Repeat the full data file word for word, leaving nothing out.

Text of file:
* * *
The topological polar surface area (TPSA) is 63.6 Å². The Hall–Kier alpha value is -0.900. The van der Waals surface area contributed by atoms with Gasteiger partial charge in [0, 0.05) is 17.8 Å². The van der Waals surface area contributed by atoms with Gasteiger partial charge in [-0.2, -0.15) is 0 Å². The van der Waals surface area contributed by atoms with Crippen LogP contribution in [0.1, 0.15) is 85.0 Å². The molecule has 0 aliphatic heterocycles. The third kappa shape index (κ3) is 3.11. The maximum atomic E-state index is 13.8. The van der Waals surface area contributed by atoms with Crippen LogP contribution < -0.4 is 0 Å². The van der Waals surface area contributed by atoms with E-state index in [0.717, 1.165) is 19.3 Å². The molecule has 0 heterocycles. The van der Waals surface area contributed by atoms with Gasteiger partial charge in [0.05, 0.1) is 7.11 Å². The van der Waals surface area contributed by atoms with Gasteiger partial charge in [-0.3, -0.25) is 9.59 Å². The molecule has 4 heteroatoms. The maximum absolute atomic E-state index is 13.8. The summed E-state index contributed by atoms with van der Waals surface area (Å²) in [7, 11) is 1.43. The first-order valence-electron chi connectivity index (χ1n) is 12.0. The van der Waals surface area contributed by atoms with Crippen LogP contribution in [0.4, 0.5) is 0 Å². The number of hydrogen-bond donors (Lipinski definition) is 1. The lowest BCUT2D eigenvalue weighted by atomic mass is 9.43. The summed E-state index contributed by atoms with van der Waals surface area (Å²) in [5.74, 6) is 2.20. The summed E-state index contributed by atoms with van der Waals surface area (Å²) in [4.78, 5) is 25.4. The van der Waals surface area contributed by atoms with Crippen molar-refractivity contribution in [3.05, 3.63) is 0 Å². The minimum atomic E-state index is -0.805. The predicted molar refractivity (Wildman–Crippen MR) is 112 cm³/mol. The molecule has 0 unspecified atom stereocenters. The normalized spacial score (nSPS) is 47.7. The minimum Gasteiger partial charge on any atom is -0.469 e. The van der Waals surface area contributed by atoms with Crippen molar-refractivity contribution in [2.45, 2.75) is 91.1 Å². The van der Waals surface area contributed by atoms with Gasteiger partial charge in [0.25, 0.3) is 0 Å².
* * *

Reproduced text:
The topological polar surface area (TPSA) is 63.6 Å². The Hall–Kier alpha value is -0.900. The van der Waals surface area contributed by atoms with Gasteiger partial charge in [0, 0.05) is 17.8 Å². The van der Waals surface area contributed by atoms with Gasteiger partial charge in [-0.2, -0.15) is 0 Å². The van der Waals surface area contributed by atoms with Crippen LogP contribution in [0.1, 0.15) is 85.0 Å². The molecule has 0 aliphatic heterocycles. The third kappa shape index (κ3) is 3.11. The maximum atomic E-state index is 13.8. The van der Waals surface area contributed by atoms with Crippen LogP contribution < -0.4 is 0 Å². The van der Waals surface area contributed by atoms with E-state index in [0.717, 1.165) is 19.3 Å². The molecule has 0 heterocycles. The van der Waals surface area contributed by atoms with Gasteiger partial charge in [0.05, 0.1) is 7.11 Å². The van der Waals surface area contributed by atoms with Gasteiger partial charge in [-0.3, -0.25) is 9.59 Å². The molecule has 4 heteroatoms. The maximum absolute atomic E-state index is 13.8. The summed E-state index contributed by atoms with van der Waals surface area (Å²) in [7, 11) is 1.43. The first-order valence-electron chi connectivity index (χ1n) is 12.0. The van der Waals surface area contributed by atoms with Crippen LogP contribution in [0.4, 0.5) is 0 Å². The number of hydrogen-bond donors (Lipinski definition) is 1. The lowest BCUT2D eigenvalue weighted by atomic mass is 9.43. The summed E-state index contributed by atoms with van der Waals surface area (Å²) in [5.74, 6) is 2.20. The summed E-state index contributed by atoms with van der Waals surface area (Å²) in [4.78, 5) is 25.4. The van der Waals surface area contributed by atoms with Crippen molar-refractivity contribution in [3.05, 3.63) is 0 Å². The minimum atomic E-state index is -0.805. The predicted molar refractivity (Wildman–Crippen MR) is 112 cm³/mol. The molecule has 0 unspecified atom stereocenters. The normalized spacial score (nSPS) is 47.7. The minimum Gasteiger partial charge on any atom is -0.469 e. The van der Waals surface area contributed by atoms with Crippen molar-refractivity contribution in [2.45, 2.75) is 91.1 Å². The van der Waals surface area contributed by atoms with Gasteiger partial charge in [0.25, 0.3) is 0 Å².